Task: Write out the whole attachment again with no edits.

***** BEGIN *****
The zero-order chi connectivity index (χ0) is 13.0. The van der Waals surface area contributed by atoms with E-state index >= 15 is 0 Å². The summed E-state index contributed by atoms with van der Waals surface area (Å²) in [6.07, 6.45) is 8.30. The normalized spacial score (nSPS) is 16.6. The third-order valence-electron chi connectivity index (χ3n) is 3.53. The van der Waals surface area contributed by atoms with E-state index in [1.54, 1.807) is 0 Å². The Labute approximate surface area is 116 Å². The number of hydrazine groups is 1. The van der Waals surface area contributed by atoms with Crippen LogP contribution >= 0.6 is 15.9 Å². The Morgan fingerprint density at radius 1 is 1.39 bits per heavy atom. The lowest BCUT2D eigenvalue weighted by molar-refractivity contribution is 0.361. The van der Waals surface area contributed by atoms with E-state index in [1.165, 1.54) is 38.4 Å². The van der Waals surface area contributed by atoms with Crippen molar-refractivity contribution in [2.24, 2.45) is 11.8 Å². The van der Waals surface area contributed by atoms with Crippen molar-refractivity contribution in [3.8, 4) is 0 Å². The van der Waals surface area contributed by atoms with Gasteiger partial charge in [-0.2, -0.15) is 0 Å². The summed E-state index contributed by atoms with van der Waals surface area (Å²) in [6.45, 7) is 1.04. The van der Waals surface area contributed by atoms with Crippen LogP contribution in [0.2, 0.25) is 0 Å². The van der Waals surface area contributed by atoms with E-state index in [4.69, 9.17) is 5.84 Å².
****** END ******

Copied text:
The zero-order chi connectivity index (χ0) is 13.0. The van der Waals surface area contributed by atoms with E-state index >= 15 is 0 Å². The summed E-state index contributed by atoms with van der Waals surface area (Å²) in [6.07, 6.45) is 8.30. The normalized spacial score (nSPS) is 16.6. The third-order valence-electron chi connectivity index (χ3n) is 3.53. The van der Waals surface area contributed by atoms with E-state index in [1.54, 1.807) is 0 Å². The Labute approximate surface area is 116 Å². The number of hydrazine groups is 1. The van der Waals surface area contributed by atoms with Crippen LogP contribution >= 0.6 is 15.9 Å². The Morgan fingerprint density at radius 1 is 1.39 bits per heavy atom. The lowest BCUT2D eigenvalue weighted by molar-refractivity contribution is 0.361. The van der Waals surface area contributed by atoms with E-state index in [1.165, 1.54) is 38.4 Å². The van der Waals surface area contributed by atoms with Crippen molar-refractivity contribution in [2.24, 2.45) is 11.8 Å². The van der Waals surface area contributed by atoms with Crippen molar-refractivity contribution in [3.8, 4) is 0 Å². The van der Waals surface area contributed by atoms with Gasteiger partial charge in [-0.2, -0.15) is 0 Å². The summed E-state index contributed by atoms with van der Waals surface area (Å²) in [6.45, 7) is 1.04. The van der Waals surface area contributed by atoms with Crippen LogP contribution in [0.2, 0.25) is 0 Å². The van der Waals surface area contributed by atoms with E-state index in [4.69, 9.17) is 5.84 Å².